I have already covered how to generate random numbers from arbitrary distributions in the one-dimensional case. Here we look at a generalisation of that method that works for higher dimensions.

The basic trick, while easy to understand, is hard to put in words (without reverting to mathematical equations). For two dimensions, we divide the plane into slices. Each slice is a 1D distribution. We also calculate a distribution from summing the frequencies in each slice. The latter distribution gives us one coordinate, and the appropriate slice to use. The distribution of that slice then gives the second coordinate. All distributions are put into inverse accumulative response curves as was done to generate one-dimensional random numbers. (You should review that before implementing the 2D case).

In more dimensions, we also slice the space up into 1D distributions. Sums of these give us more distributions, which we can sum again, and again, until we reach a single distribution. This is used for the first coordinate, and to determine which distribution to use for the next coordinate. This goes on, until a 1D slice gives us the final coordinate. Again, all distributions are converted to inverse accumulative response curves.

If the above is unclear, I hope the detailed description below clears things up.

## Two Dimensions

### Describe the Distribution

Divide the domain into a regular grid. Let us use the domain 10..40 x 10..40. This means, all the points we will generate will fall in the square between the lines x = 10, x = 40, y = 10 and y = 40.

For later use, we will need the minimum x-coordinate of the domain (x0 = 10), the width of the domain (w = x1 – x0 = 40 – 10 = 30).

Assign to each cell the number of random numbers that should be generated for that cell for any suitable total of points. You need not normalise these values.

For our example we will use the 4×4 grid shown below:

1 | 2 | 4 | 8 |

2 | 3 | 5 | 11 |

4 | 5 | 7 | 11 |

8 | 11 | 11 | 11 |

For later use, we need the width of the grid (gw = 4).

The method described here won’t work if any of these values are 0.

### Calculate Cumulative Grids

Calculate the cumulative sums for the columns of the array.

1 | 2 | 4 | 8 |

3 | 5 | 9 | 19 |

7 | 10 | 16 | 30 |

15 | 21 | 27 | 41 |

Calculate a cumulative sum for the last row

15 | 36 | 63 | 104 |

### Construct Inverse Response Curves

For each column of cumulative sums, append a zero at the beginning, and create an inverse response curve as described for the one dimensional case. Thus the first columns inverse response curve will be created from 0, 1, 3, 7, 15. Call these curves cy[0] … cy[3].

For the row of cumulative sums, append a zero at the beginning, and create an inverse response curve. Call this curve cx.

### Determine Random Point

You are now ready to generate random points from the specified distribution.

First, generate two uniform random numbers, urx and ury.

Use urx to do a lookup into curve c[x]. The result rx gives the x-coordinate of your non-uniform random number. Use this number to decide which column curve to use: subtract the minimum domain x-coordinate, divide it by the domains width, multiply it by the number of columns, and floor it to an integer.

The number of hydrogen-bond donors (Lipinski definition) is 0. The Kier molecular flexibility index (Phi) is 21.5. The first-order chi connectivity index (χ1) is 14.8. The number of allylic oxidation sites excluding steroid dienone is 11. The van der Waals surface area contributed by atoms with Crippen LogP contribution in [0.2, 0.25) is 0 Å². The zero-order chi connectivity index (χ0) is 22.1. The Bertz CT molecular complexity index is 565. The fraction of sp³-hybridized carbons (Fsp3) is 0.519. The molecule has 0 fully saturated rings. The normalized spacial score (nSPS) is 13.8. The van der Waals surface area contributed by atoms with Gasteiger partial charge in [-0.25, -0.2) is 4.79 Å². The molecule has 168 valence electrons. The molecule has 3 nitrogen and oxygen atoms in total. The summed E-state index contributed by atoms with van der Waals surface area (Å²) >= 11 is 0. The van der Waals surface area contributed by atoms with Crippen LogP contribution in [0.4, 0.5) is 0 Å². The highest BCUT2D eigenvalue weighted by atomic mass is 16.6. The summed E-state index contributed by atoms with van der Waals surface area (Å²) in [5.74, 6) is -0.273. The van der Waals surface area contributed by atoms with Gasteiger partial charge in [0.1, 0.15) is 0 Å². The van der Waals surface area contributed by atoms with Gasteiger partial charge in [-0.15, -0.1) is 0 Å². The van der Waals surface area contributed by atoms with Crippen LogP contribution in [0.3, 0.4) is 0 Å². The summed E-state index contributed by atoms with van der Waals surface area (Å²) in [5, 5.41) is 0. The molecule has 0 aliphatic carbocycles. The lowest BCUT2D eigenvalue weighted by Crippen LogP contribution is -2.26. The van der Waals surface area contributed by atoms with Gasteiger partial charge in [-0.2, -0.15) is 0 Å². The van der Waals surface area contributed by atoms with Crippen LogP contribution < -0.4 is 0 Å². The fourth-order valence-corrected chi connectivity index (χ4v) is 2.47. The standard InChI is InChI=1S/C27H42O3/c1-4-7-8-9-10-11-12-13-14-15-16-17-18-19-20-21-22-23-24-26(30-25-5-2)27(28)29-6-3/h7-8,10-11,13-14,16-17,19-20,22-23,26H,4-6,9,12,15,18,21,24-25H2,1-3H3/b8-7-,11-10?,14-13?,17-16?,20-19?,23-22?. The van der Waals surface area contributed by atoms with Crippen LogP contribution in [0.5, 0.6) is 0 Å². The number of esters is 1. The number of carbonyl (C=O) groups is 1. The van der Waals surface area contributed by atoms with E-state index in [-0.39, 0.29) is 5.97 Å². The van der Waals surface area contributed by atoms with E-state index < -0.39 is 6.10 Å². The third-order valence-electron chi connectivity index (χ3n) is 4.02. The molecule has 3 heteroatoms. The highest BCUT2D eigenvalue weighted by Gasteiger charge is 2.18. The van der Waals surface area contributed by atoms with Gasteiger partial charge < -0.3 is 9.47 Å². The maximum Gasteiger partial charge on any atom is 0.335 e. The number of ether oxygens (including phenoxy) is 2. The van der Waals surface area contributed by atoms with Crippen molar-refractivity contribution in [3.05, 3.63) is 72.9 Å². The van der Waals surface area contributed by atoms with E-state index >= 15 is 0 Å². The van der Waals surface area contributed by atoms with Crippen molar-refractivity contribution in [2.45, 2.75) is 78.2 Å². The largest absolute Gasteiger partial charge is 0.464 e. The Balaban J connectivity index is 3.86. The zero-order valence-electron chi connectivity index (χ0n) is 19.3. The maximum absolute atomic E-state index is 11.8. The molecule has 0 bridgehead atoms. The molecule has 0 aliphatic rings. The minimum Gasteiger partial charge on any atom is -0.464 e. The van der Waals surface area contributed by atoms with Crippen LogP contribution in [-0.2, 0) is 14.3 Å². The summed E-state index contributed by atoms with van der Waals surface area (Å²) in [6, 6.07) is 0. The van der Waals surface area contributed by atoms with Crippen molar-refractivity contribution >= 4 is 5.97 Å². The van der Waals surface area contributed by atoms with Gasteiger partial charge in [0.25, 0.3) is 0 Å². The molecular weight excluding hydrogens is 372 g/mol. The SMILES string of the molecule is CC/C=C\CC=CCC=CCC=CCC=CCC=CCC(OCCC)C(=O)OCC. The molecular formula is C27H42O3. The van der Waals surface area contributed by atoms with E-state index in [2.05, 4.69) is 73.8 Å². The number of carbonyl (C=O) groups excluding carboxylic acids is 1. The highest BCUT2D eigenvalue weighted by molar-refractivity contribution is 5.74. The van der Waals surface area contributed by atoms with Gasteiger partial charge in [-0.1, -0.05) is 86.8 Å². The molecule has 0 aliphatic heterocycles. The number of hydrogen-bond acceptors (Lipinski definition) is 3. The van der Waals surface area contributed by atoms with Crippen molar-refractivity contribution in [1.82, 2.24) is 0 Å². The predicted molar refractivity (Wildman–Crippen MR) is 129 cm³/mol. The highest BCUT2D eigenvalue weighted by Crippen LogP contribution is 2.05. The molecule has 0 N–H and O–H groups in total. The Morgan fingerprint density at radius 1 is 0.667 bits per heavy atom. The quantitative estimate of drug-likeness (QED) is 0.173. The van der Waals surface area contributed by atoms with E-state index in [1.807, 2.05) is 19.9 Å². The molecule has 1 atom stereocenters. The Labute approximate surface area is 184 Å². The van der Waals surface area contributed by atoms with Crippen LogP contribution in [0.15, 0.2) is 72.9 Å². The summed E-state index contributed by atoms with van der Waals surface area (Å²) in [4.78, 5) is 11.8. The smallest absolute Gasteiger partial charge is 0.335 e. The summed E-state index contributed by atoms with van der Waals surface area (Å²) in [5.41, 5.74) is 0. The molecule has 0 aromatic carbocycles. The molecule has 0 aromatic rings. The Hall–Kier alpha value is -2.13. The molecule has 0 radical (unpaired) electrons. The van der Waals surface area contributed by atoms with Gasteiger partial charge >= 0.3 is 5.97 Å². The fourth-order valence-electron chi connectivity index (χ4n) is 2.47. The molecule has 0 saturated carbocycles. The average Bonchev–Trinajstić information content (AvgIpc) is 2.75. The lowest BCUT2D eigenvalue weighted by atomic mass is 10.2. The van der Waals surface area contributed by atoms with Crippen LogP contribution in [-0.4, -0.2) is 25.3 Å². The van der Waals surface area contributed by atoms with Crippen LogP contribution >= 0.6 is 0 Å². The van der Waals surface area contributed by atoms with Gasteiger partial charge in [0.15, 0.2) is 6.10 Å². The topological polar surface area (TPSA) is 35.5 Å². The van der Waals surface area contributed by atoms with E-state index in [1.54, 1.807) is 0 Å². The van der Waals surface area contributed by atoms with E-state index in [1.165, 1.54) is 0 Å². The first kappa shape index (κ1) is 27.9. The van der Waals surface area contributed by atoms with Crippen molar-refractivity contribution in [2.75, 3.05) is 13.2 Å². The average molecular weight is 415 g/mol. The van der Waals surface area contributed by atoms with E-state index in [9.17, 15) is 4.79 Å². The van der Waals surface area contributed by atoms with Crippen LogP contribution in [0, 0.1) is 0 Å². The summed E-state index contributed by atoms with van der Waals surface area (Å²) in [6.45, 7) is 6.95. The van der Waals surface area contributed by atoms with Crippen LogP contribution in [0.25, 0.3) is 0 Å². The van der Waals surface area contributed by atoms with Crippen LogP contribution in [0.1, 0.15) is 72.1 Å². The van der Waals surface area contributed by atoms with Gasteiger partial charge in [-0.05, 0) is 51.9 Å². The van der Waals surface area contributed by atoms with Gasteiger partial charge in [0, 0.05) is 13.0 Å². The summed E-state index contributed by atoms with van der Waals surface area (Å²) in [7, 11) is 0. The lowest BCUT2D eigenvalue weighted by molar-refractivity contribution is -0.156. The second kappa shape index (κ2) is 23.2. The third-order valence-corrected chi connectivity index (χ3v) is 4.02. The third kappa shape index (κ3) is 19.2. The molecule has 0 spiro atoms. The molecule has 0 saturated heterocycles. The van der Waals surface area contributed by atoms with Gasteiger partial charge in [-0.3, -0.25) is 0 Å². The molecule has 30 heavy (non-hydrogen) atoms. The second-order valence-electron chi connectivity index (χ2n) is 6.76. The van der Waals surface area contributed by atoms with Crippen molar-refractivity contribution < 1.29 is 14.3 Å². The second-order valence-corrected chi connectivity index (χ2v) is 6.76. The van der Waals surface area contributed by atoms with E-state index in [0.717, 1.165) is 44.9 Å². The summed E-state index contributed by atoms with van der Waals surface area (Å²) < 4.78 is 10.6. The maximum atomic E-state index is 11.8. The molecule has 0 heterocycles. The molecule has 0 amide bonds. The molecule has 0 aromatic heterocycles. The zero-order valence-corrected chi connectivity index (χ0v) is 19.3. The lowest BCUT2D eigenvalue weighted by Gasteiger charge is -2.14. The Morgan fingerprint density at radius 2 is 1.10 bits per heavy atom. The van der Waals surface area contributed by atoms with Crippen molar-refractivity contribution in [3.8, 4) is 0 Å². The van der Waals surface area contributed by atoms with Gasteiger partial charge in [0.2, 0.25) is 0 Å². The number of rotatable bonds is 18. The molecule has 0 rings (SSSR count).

ix = (rx – x0)/w * gw

Now use ury to do a lookup in cy[ix]. The result ry is the y-coordinate of the number.

This image shows a plot of samples generated from the distribution specified above (normalised to fit in the image boundaries). Brighter areas indicate that more points occur in that region.

Visually, it looks like the sample mimics the original distribution well.

## N Dimensions

### Describe the Distribution

Divide the domain in a regular N-dimensional grid, and assign frequencies to cells in the grid. For future calculations, we will need the lowest coordinate of the domain along each dimension (x0_k), the width of the domain for each dimension (w_k), and the number of cells in the grid for each dimension (gw_k).

### Calculate Cumulative Grids

Accumulate sums along one dimension in a N-dimensional grid G_N. The last subgrid contains the totals of all “columns” along that dimension, and is a (N-1) dimensional structure.

Accumulate sums of this subgrid into a (N-1) dimensional grid G_(N-1) along another dimension. Again, the last subgrid contains the totals of the columns of that dimension.

This must be repeated until a single row, G_1 is produced. In general, the last subgrid in G_k contains the totals of columns in G_(k-1) along dimension k. This must be accumulated in a (k-1)-dimensional grid G_(k-1).

### Construct Inverse Response Curves

Now for each grid G_k, we need to construct inverse response curves from the columns along dimension k. Remember to append 0 at the beginning of each column. The curves must be put into a k-1-dimensional structure, C_k.

### Determine Random Point

Generate N uniformly distributed random numbers ur_1…ur_N.

Use ur_1 to do a lookup in C_1. The result r_1 is the first coordinate of your point. Use it to determine to calculate an appropriate index i_1:

i_1 = (ur_1 – x0_1)/w_1 * gw_1

i_1 is the index of the curve to use from C_2: lookup ur_2 in C_2[i_1] to obtain r_2. This is the second coordinate of your point. Determine i_2:

i_2 = (ur_2 – x0_2)/w_2 * gw_2

i_1 and i_2 determine the curve to use from C3, i.e. the curve C3[i_1, i_2].

Repeat this process until all coordinates are determined. In general, use ur_k to do a lookup in C_k[i_1, i_2, …, i_(k-1)] to obtain r_k. Use this to calculate i_k:

i_k = (ur_k – x0_k)/w_k * gw_k

That’s it!

## Download

There is an example of implementation in 2D in with the Python Image Code. See the file random_distributions_demo.py. (I know it is annoying that it is coupled with all the other image code… I am working on a better solution!)